OCGA 16-1-7 (b) requires that all crimes arising from the same conduct and known to the proper prosecuting officer at the time of commencing prosecution and with the jurisdiction of a single court must be prosecuted together. OCGA 16-1-8 (b) bars a subsequent prosecution for a different crime if such former prosecution resulted in either a conviction or acquittal and, among other alternative requirements, is for a crime with which the accused should have been charged on the former prosecution. See generally McCannon v. State, 252 Ga. 515 (315 SE2d 413); Baker v. State, 257 Ga. 567 (361 SE2d 808) (OCGA 16-1-7 applies only to such crimes which are actually known to the prosecuting officer actually handling the proceedings).
The facts of this case closely resemble those of McCrary v. State, 171 Ga. App. 585 (320 SE2d 567), affirmed sub nom. State v. McCrary, 253 Ga. 747 (325 SE2d 151), except that in McCrary not only did the trial judge accept the defendant's plea of guilty but he imposed sentence as well. In the case at bar, the trial judge accepted the appellee/defendant's guilty plea to two of the four counts, stated that he was ordering a preliminary sentence investigation, but apparently has not rendered a written judgment in this case and has not sentenced appellee/defendant However, there can be no doubt that appellee/defendant has been duly convicted of the two offenses to which he pled guilty, as the acceptance of his guilty plea in a bench trial was an act tantamount to conviction. Further, any question in this regard is settled by the trial judge's announcement that he was ordering a preliminary sentence investigation, as at this point in time the trial clearly had entered into the sentencing phase.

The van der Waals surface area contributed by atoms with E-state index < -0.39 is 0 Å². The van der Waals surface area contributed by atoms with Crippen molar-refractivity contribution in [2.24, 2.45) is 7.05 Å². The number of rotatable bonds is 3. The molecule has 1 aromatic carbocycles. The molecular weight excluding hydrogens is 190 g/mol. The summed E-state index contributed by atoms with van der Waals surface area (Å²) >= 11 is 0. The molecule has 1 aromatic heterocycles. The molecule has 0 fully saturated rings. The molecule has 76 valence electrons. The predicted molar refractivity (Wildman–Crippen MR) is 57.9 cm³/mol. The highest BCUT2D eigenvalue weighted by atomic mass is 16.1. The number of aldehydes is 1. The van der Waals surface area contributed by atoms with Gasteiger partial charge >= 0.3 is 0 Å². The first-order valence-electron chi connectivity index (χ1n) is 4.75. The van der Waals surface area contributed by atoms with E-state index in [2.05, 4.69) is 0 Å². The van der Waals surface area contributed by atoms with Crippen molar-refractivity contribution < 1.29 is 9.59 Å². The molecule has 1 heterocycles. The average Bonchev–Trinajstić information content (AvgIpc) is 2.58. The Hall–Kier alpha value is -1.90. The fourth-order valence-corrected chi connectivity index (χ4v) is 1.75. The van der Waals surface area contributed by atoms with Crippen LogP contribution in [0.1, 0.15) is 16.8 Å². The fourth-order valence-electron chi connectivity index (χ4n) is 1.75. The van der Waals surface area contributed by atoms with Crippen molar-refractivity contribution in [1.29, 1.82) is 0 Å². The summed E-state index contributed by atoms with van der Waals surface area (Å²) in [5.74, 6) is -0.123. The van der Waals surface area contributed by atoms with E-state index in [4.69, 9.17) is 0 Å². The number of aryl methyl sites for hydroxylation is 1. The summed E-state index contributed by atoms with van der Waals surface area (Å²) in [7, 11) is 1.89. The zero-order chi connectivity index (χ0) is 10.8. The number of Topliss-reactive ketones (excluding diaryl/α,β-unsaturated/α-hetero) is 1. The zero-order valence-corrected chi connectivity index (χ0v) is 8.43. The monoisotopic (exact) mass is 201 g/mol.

To constitute a "previous prosecution" within the meaning of OCGA 16-1-7 (b) and 16-1-8 (b), the defendant previously must have been "placed in jeopardy" as to at least one of the offenses arising out of the same conduct as the offense for which the State is subsequently attempting to prosecute him. Compare Cochran v. State, 176 Ga. App. 58 (335 SE2d 165) with State v. Martin, 173 Ga. App. 370 (326 SE2d 558). As a general rule, a person is in jeopardy when he is regularly charged with a crime before a court of competent jurisdiction and a trial has commenced; and for jeopardy purposes, the commencement of a trial without a jury must be deemed the equivalent of one begun with a jury. White v. State, 143 Ga. App. 315 (3) (238 SE2d 247). A plea of guilty constitutes a confession of guilty in open court and a waiver of trial. Griffin v. State, 12 Ga. App. 615 (6) (77 SE 1080). Accordingly, a plea of guilty to an indictment or complaint with its entry on the record and acceptance by the trial judge constitutes jeopardy for purposes of OCGA 16-1-7 (b) and 16-1-8 (b). See, e.g., 22 CJS, Criminal Law, 248. The transcript of the original trial unequivocally reflects that appellee/defendant entered a plea of guilty to two counts, as above discussed, and that this plea was duly accepted. We need not, however, determine the precise point at which jeopardy attached in this case. Suffice it to say that the case has progressed to the sentencing phase, and that jeopardy has attached for purposes of determining whether a "previous prosecution" has occurred under OCGA 16-1-7 (b) and 16-1-8 (b).
We have carefully re-examined this entire record and affirm our original decision. The trial judge's order granting appellee's plea in bar, which contains certain findings of fact and conclusions of law, speaks for itself. The trial judge is vested with broad powers in order to fulfill the duties and obligations of office. See, e.g., OCGA 15-1-3 (6) and (7); 15-6-9 (8); 15-7-43. Moreover, it is presumed that a trial judge performs his official duties in a lawful manner, and not in excess of his authority. See, e.g., Lamb v. Sims, 153 Ga. App. 556, 557 (265 SE2d 879), cert. den. 449 U. S. 901. We find no error present in the granting of appellee's plea in bar.
Motion for rehearing denied.
Foy S. Horne, Jr., Lawton E. Stephens, for appellee.
Ken Stula, Solicitor, Dean C. Broome, Jr., for appellant.
Thursday May 21 13:01 EDT